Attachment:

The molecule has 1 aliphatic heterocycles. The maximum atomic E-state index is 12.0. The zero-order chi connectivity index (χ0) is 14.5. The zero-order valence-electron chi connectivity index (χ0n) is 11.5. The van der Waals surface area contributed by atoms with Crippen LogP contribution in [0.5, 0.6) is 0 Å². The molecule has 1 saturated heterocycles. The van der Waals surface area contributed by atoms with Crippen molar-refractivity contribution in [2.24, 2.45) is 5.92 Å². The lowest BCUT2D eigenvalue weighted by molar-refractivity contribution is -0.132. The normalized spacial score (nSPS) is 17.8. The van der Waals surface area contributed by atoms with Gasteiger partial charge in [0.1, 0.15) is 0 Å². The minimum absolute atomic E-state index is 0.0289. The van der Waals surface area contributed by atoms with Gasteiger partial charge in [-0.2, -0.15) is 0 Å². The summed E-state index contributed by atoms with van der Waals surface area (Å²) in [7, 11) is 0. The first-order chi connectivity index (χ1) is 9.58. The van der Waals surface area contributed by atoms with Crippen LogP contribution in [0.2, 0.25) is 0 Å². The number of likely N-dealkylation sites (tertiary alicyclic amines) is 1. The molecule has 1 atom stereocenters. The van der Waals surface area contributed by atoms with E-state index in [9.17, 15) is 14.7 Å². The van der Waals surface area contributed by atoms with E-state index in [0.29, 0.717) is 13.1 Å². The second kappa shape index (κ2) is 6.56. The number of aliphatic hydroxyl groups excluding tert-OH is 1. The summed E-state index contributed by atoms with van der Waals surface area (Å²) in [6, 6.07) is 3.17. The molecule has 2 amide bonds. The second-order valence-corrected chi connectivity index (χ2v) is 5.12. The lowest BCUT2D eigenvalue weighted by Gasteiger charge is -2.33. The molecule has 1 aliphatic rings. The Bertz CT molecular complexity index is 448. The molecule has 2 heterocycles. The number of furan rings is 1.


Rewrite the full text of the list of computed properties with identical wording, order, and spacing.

The molecule has 1 aliphatic heterocycles. The maximum atomic E-state index is 12.0. The zero-order chi connectivity index (χ0) is 14.5. The zero-order valence-electron chi connectivity index (χ0n) is 11.5. The van der Waals surface area contributed by atoms with Crippen LogP contribution in [0.5, 0.6) is 0 Å². The molecule has 1 saturated heterocycles. The van der Waals surface area contributed by atoms with Crippen molar-refractivity contribution in [2.24, 2.45) is 5.92 Å². The lowest BCUT2D eigenvalue weighted by molar-refractivity contribution is -0.132. The normalized spacial score (nSPS) is 17.8. The van der Waals surface area contributed by atoms with Gasteiger partial charge in [0.1, 0.15) is 0 Å². The minimum absolute atomic E-state index is 0.0289. The van der Waals surface area contributed by atoms with Gasteiger partial charge in [-0.2, -0.15) is 0 Å². The summed E-state index contributed by atoms with van der Waals surface area (Å²) in [7, 11) is 0. The first-order chi connectivity index (χ1) is 9.58. The van der Waals surface area contributed by atoms with Crippen LogP contribution in [0.2, 0.25) is 0 Å². The number of likely N-dealkylation sites (tertiary alicyclic amines) is 1. The molecule has 1 atom stereocenters. The van der Waals surface area contributed by atoms with E-state index in [9.17, 15) is 14.7 Å². The van der Waals surface area contributed by atoms with E-state index in [0.29, 0.717) is 13.1 Å². The second kappa shape index (κ2) is 6.56. The number of aliphatic hydroxyl groups excluding tert-OH is 1. The summed E-state index contributed by atoms with van der Waals surface area (Å²) in [6, 6.07) is 3.17. The molecule has 2 amide bonds. The second-order valence-corrected chi connectivity index (χ2v) is 5.12. The lowest BCUT2D eigenvalue weighted by Gasteiger charge is -2.33. The molecule has 1 aliphatic rings. The Bertz CT molecular complexity index is 448. The molecule has 2 heterocycles. The number of furan rings is 1.